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Rich, Adrienne (1929-2012)  
 
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What she said of Minnie Bruce Pratt, Chrystos, and Audre Lorde's winning NEA grants is also true of her own numerous honors: They "are signs of the power not only of [her] work, but of the current of resistance running beneath the inertia and pseudo events that have constituted public life in the United States for two decades" (1993).

Rich dedicated Of Woman Born: Motherhood as Experience and Institution (1976) "To my grandmothers / Mary Gravely [and] Hattie Rice / whose lives I begin to imagine" and concluded her "Acknowledgments" by saluting other members of her family:

Sponsor Message.

Finally, I cannot imagine having written this book without the presence in my life of my mother, who offers a continuing example of transformation and rebirth; and of my sister, with and from whom I go on learning about sisterhood, daughterhood, motherhood, and the struggle of women toward a shared, irreversible, liberation.

Indeed, Rich's role as a public figure, as an immensely respected and popular poet, underwent important transformations.

The first is that from the polite, "good girl" poetry of the early 1950s to the poems of the still-evolving feminist activist and theorist that she began writing in the late 1950s and early 1960s with her breakthrough volume Snapshots of a Daughter-In-Law (1954-1962). In the title poem of this volume, Rich observes, "A thinking woman sleeps with monsters." When she won the National Book Award, she rejected the recognition as an individual but, in a statement written with Audre Lorde and Alice Walker, accepted the honor on behalf of all women.

Rich as Lesbian-Feminist Public Poet

By the mid-1970s, Rich began to assume another mantle of responsibility as a lesbian-feminist public poet. Following the publication of her most controversial, still-debated theoretical essay, "Compulsory Heterosexuality and Lesbian Existence" (1980), Rich co-edited with Cliff the lesbian-feminist journal Sinister Wisdom (1981-1983).

This involvement with a "marginalized" journal is in keeping with her practice of contributing work to smaller feminist presses and journals, even as she was also published by W.W. Norton, one of the most prestigious commercial publishing houses.

For example, "Twenty-One Love Poems" (1974-1976), the most famous and widely admired sequence of American lesbian love poetry published to date, first appeared in a limited edition, "designed and hand-printed by Bonnie Carpenter at Effie's Press" (1977) before its inclusion in The Dream of a Common Language (1978), published by Norton. Similarly, "Poetry III" and "Upcountry" were first published as broadsides and "Sources" as a chapbook by Heyeck Press (1983-1985) before their inclusion in Norton's Your Native Land, Your Life (1986).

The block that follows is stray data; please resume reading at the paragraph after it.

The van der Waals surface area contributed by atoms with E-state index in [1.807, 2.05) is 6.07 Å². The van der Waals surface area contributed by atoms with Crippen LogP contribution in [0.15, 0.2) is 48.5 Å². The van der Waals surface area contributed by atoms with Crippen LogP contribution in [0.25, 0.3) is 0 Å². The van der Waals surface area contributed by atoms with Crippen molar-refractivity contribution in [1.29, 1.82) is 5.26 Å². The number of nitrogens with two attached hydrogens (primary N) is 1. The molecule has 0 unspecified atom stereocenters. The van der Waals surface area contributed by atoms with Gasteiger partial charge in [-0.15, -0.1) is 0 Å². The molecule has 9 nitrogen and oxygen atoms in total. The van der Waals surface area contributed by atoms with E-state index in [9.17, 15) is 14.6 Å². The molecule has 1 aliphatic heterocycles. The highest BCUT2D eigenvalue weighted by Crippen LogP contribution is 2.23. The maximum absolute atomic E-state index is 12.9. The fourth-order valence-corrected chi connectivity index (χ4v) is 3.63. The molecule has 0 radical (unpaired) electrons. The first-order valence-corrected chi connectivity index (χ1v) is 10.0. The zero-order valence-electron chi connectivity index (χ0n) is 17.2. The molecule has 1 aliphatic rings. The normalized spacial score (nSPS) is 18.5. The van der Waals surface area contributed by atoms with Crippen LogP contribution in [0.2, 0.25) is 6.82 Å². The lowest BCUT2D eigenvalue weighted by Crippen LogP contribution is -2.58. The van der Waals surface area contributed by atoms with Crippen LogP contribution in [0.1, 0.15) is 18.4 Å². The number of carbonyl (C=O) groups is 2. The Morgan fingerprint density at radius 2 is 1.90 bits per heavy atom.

Thus, Rich's support of women and lesbians was material as well as philosophical. In "Adrienne Rich and Lesbian/Feminist Poetry," Catharine Stimpson observed:

'Lesbian.' For many, heterosexual or homosexual, the word still constricts the throat. Those 'slimy' sibilants; those 'nasty' nasalities. 'Lesbian' makes even 'feminist' sound lissome, decent, sane. In 1975, Adrienne Rich's reputation was secure. She might have eased up and toyed with honors. Yet, she was doing nothing less than seizing and caressing that word: 'lesbian.' She was working hard for 'a whole new poetry' that was to begin in two women's 'limitless desire.'

In the early 1980s, Rich began to explore her Jewishness and to claim her Jewish father, "to break his silence, his taboos" in "Sources" (August 1981-August 1982) and the essay "Split at the Root" (1982). In keeping with her habit of providing practical support for work she deems important, Rich recently devoted her time and energy to serving as a member of the founding editorial group of Bridges: A Journal for Jewish Feminists and Our Friends (1990).

Rich's Poetry

Two of the most quoted lines of lesbian poetry, and of contemporary love poetry, are those from poem XIX of "Twenty-One Love Poems": "two women together is a work / nothing in civilization has made simple." The poem remarks the miracle of any couple staying together, remaining and growing more dedicated in love, and the special miracle of a long-committed couple whose union is routinely disdained by those who fear homosexual difference.

Between poems XIV and XV of this sequence appears "(THE FLOATING POEM, UNNUMBERED)," widely received as the most beautiful iteration of cunnilingus as physical love:

. . . Your traveled, generous thighs
between which my whole face has come and come--
the innocence and wisdom of the place my tongue has found there--
the live, insatiate dance of your nipples in my mouth--
your touch on me, firm, protective, searching
me out, your strong tongue and slender fingers
reaching where I had been waiting years for you
in my rose-wet cave--whatever happens, this is.

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